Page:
What Does “Best Interests of the Child” Mean?

This post will discuss Colorado’s law that pertains to parenting and to the best interest of the children and questions that are asked about whether or not the law favors mothers over fathers or fathers over mothers. The best interest statute in Colorado was really crafted to not play any favorites with one gender or the other, and the statute itself, which is Colorado Revised Statute 14-10-124 recognizes that children should have both parents involved in their lives regardless of gender. That doesn’t mean that there are circumstances that would give a father more parenting time than a mother or vice versa, but is Colorado a state that favors fathers over mothers or mothers over fathers? I think the clear answer is no, it does not.

It’s always important to talk to an attorney who’s been doing these cases for a very long time before you step into the courtroom and have an unrealistic expectation that because you’re a mom or because you’re a dad, you’re going to get preferential treatment or more parenting time than the other parent, and I think it’s important to understand that the law doesn’t play favorites. What it does is say that children are entitled to have both parents involved in their lives, involved in their decisions, and equal parenting time whenever possible.

What Kind Of Evidence Do I Need That The Other Parent Is A Perpetrator of Domestic Abuse, or Has An Alcohol or Drug Problem?

Often times clients will ask me, “What kind of evidence do I need that the other parent is a perpetrator of domestic abuse, or has an alcohol or drug problem?” Well usually that means that there must be some sort of objective evidence. In other words, you just can’t come to court and say I believe the other parent has a meth problem, or I believe the other parent has an alcohol problem. You need to have some independent evidence of that.

Like what? Well it usually involves maybe a conviction for DUI, a drug possession situation, photographs or evidence independently that there were drugs in the house, that a parent left when children there.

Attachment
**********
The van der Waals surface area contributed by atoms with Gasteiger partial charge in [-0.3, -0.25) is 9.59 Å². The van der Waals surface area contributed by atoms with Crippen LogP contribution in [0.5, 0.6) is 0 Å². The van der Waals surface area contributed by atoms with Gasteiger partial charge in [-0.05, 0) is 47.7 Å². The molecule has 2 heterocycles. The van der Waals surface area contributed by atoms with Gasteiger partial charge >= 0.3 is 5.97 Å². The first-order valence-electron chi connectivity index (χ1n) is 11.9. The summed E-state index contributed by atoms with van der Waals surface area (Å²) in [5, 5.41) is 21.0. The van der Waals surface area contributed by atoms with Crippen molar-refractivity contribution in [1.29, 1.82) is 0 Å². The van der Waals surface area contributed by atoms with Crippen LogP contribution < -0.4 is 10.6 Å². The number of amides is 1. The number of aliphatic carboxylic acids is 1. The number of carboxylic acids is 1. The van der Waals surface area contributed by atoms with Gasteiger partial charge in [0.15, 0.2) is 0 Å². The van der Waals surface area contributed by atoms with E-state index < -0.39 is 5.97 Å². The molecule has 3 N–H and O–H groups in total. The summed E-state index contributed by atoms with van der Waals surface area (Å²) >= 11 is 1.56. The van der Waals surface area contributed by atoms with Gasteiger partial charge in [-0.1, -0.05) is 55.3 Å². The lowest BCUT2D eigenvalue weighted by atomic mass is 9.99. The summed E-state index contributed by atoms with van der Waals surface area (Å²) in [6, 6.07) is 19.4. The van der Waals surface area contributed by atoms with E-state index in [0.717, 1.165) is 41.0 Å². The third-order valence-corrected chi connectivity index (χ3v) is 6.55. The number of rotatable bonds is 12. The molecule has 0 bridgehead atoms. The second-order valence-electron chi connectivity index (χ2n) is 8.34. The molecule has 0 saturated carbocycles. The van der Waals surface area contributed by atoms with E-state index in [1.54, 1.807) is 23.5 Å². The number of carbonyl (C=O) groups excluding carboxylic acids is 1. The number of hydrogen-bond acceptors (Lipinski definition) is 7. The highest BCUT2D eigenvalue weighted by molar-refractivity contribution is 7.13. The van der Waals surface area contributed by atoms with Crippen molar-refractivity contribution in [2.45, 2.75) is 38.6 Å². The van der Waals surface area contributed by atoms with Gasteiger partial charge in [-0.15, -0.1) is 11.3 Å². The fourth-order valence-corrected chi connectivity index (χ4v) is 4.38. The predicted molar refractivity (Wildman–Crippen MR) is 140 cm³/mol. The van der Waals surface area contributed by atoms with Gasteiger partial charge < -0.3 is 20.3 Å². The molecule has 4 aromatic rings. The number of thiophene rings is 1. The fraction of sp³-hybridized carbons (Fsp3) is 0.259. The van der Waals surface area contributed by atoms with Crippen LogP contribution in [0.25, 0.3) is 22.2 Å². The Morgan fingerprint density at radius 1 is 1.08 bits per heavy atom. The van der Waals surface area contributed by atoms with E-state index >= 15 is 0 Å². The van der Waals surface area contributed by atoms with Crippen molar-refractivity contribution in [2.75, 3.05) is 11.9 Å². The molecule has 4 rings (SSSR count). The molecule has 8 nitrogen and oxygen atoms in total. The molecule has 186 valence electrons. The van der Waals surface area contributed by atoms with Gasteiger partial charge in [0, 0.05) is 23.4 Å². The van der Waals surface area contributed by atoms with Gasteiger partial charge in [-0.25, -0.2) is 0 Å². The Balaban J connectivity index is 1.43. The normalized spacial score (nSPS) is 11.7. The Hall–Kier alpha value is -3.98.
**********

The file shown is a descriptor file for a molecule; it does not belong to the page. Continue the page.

The other kinds of evidence that is important would be if a parent is saying that the other parent is dangerous, because they have an anger or domestic violence problem. Is the number calls that the police have responded to the house, or home where the family has lived. You would get the police reports, or the police call reports to show the number of calls, and how often the police have come. Has there been a conviction for harassment or domestic violence?

These are critical factors for the court in any kind of custody case. You’ll find that a lawyer who has a lot of experience in taking these cases to court and appearing in front of the judge, is going to know and be able to tell you what kind of evidence is really going to be significant that a court will rely on.

What To Do When A Child Removed or Taken Across State Lines

What you should do when you have child custody orders from another state, and let’s say that the parent who has visitation is here in Colorado and the other parent is not returning the child. What do I do then?

You’ll find that the police here in Colorado are not going to act on another court order from another state unless a Colorado judge has authorized the police to do something.

We’ve been very successful in getting children back to their lawful custodial parent when this happens. The process involves registering a foreign decree, that’s what it’s called, from another state into Colorado so that a Colorado judge can take what they call “judicial notice” of the child custody orders and enter orders for the police to assist you in getting the child back.

It’s a two-step process. Step one is to register the foreign decree from the other state and, two, to seek the Colorado courts ruling that would allow you to use law enforcement in the state to help you get the child back.

How do I get my child back from the other parent when I don’t have any court orders?

Today I want to discuss with you a frequently asked question that parents raise, and that is, “How do I get my child back from the other parent when I don’t have any court orders?” Typically what happens is that if parents are married, they’re going to file a divorce action, and the court’s going to then support the orders in the divorce, but when parents aren’t married, there’s an allocation of parental responsibilities action that has to be filed. If you have no court orders entered, and let’s just say that the other parent and you have an agreement where you’re going to share the parenting time and that other parent says, “Well I decided that we’re going to move to Denver and I’m going to keep the child.” What do you do? No court orders.

My advice is that you immediately seek to file the petition. It’s called a petition for allocation of parental responsibilities, so that a judge can establish some orders because without court orders, you’re not going to be able to have a court get a child back into your care or shared parenting care. I want to discuss with you what parental kidnapping or an abduction is. In order to establish that there’s been parental kidnapping or an abduction, there must be some sort of legal action that’s been filed, preferably a court order is in place, or a summons. Let me tell you what that is.